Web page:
Single-chamber versus dual-chamber pacing for high-grade atrioventricular block
In the period under review (June 1989 to June 1997), 2614 patients received permanent pacemakers: 794 (31%) dual chamber, 1820 (69%) single chamber.Of those who received single chamber units, 986 were paced for high grade atrioventricular block (628) or sinus node disease (358), of whom 44 (4.5%) have subsequently undergone upgrading of single chamber ventricular units to dual chamber units. Information regarding indications for upgrade, procedure duration, complications, symptom response, and subsequent clinical course were analysed.
Mean (SD) upgrade procedure duration (82.9 (32.6) minutes) significantly exceeded mean VVI implantation duration (42.9 (13.3) minutes) and mean DDD implantation duration (56.6 (22.7) minutes) (both p Since the introduction of the dual chamber pacemaker,1 “upgrading” of single chamber ventricular pacemakers to dual chamber units has been a possibility in patients with persisting atrial electrical activity.
Current guidelines suggest that patients with intrinsic atrial activity should receive dual chamber implants (or single chamber implants if appropriate),2 3 but in the United Kingdom 40% of patients paced for high grade atrioventricular block during 1995 received fixed rate ventricular pacing systems (National Pacemaker Database, 1996) for reasons that were likely to include age,4 5 cost,6 relative inactivity,4 and intermittency of atrioventricular block.7 Patients receiving such relatively simple systems lack atrioventricular synchrony and a proportion (variously estimated at between 15% and 70%8-11) go on to experience symptoms of the pacemaker syndrome.10 12 These patients, and those whose symptoms persist for other reasons (such as heart failure), may be considered for pacemaker upgrade.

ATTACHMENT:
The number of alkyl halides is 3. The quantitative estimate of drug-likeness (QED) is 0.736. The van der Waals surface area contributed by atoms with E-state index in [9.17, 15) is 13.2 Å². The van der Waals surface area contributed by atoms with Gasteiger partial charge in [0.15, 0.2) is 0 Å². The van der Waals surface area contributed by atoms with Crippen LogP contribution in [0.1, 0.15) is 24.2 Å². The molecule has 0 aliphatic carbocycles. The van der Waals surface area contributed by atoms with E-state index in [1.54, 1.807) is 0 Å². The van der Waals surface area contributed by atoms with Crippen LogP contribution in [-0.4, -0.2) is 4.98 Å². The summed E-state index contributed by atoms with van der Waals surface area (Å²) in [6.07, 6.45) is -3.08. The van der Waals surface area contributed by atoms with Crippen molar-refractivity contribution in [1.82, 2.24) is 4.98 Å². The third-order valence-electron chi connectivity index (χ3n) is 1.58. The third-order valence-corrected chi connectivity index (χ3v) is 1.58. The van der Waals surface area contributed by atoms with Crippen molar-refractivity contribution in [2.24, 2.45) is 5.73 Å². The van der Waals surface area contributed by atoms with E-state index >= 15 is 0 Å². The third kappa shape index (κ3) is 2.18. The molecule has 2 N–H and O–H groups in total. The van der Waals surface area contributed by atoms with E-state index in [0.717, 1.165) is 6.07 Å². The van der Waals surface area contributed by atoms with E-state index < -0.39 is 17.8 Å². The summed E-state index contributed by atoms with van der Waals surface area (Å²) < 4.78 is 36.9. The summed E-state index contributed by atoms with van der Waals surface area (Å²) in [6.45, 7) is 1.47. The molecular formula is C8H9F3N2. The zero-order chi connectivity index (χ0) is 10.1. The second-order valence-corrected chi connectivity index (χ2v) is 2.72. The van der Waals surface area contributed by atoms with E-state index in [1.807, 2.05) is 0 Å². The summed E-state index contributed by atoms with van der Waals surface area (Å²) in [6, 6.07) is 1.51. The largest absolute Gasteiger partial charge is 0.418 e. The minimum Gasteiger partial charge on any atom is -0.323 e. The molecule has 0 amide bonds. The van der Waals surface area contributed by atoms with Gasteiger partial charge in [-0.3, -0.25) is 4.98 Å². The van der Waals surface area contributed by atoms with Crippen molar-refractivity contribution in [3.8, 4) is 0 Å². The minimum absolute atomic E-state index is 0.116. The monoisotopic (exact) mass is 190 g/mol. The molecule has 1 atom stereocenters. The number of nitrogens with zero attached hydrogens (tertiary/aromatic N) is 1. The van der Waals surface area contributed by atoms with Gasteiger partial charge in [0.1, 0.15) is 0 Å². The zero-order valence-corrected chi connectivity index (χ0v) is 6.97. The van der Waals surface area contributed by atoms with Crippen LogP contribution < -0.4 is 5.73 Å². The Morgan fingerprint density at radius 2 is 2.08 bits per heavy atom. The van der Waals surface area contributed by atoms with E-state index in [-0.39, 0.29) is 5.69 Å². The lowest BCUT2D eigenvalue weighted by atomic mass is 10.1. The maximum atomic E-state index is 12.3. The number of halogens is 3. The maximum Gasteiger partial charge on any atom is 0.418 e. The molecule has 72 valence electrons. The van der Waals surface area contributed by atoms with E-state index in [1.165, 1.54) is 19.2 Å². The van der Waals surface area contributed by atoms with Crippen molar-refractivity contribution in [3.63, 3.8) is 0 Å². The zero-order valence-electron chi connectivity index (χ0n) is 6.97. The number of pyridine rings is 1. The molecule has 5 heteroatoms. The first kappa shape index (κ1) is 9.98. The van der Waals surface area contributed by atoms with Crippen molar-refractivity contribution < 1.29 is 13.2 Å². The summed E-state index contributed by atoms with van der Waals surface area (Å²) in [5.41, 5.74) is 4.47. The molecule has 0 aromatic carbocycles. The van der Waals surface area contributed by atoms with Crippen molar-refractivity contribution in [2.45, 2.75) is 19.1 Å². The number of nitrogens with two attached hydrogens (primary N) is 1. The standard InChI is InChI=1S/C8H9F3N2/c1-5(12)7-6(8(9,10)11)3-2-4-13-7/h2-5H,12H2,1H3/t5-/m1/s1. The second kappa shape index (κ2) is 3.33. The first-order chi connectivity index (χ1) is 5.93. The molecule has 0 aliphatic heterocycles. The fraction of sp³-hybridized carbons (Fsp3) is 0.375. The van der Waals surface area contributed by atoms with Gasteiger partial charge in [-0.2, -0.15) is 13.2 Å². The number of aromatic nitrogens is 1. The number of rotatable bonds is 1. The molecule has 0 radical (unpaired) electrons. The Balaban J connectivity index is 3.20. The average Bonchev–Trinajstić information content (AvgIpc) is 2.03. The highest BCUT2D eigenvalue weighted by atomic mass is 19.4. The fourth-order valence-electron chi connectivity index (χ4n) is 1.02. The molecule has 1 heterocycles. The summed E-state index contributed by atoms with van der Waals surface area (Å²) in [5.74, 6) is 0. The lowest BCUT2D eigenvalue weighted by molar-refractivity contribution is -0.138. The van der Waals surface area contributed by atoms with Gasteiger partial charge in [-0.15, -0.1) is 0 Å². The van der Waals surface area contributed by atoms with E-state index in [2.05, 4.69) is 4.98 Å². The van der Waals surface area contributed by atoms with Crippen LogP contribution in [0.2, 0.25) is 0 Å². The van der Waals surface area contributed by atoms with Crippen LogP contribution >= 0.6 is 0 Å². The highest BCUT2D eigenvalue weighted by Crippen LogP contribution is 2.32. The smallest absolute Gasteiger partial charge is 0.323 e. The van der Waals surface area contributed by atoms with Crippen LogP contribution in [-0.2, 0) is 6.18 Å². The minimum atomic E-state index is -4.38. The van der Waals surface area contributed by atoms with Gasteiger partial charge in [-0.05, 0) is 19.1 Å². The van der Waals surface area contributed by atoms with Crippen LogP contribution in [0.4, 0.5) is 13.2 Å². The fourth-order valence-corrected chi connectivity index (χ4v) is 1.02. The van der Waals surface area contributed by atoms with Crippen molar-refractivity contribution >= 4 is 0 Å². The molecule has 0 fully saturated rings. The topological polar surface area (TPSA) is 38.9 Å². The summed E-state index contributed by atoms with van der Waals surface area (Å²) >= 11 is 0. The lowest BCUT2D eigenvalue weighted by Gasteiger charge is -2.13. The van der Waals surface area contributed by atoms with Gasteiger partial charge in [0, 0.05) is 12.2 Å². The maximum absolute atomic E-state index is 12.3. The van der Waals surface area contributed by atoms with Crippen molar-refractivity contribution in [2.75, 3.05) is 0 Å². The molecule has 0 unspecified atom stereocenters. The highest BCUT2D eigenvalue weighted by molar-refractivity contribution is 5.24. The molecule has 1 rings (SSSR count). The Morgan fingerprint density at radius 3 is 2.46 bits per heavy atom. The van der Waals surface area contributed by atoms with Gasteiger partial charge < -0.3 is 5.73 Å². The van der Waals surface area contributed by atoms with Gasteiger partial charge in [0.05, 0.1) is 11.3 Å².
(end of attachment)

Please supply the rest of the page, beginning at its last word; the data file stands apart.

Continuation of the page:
Physiologic pacing may reduce morbidity by decreasing the incidence of atrial fibrillation 10; 11; 12 ; 13, thromboembolic phenomena 6 ; 13and congestive heart failure 12 ; 14and affect the quality of life by improving effort tolerance and general well-being .
However, the effect of pacing mode on long-term survival, especially in the very elderly, is not clear.
The impact of pacing mode in octogenarians and nonagenarians is more difficult to establish because of the high prevalence of coexisting illnesses, the nonspecific nature of symptoms, shorter life expectancy and limited availability of long-term follow-up data.